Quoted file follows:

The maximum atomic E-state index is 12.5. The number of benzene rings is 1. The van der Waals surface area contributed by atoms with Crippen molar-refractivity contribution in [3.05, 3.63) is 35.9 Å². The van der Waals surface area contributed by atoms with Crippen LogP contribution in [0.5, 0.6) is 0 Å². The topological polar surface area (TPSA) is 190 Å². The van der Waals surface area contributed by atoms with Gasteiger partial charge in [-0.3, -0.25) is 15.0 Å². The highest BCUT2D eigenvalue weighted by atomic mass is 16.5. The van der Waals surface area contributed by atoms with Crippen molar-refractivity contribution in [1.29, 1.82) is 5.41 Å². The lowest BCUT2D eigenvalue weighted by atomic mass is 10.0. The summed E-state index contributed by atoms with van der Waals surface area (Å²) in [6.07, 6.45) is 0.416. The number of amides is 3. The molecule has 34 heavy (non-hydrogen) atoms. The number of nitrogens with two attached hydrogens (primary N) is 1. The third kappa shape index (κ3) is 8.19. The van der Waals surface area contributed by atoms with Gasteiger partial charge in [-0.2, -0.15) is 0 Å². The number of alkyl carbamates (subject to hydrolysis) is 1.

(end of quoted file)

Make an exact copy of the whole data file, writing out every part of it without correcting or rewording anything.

The maximum atomic E-state index is 12.5. The number of benzene rings is 1. The van der Waals surface area contributed by atoms with Crippen molar-refractivity contribution in [3.05, 3.63) is 35.9 Å². The van der Waals surface area contributed by atoms with Crippen LogP contribution in [0.5, 0.6) is 0 Å². The topological polar surface area (TPSA) is 190 Å². The van der Waals surface area contributed by atoms with Gasteiger partial charge in [-0.3, -0.25) is 15.0 Å². The highest BCUT2D eigenvalue weighted by atomic mass is 16.5. The van der Waals surface area contributed by atoms with Crippen molar-refractivity contribution in [1.29, 1.82) is 5.41 Å². The lowest BCUT2D eigenvalue weighted by atomic mass is 10.0. The summed E-state index contributed by atoms with van der Waals surface area (Å²) in [6.07, 6.45) is 0.416. The number of amides is 3. The molecule has 34 heavy (non-hydrogen) atoms. The number of nitrogens with two attached hydrogens (primary N) is 1. The third kappa shape index (κ3) is 8.19. The van der Waals surface area contributed by atoms with Gasteiger partial charge in [-0.2, -0.15) is 0 Å². The number of alkyl carbamates (subject to hydrolysis) is 1.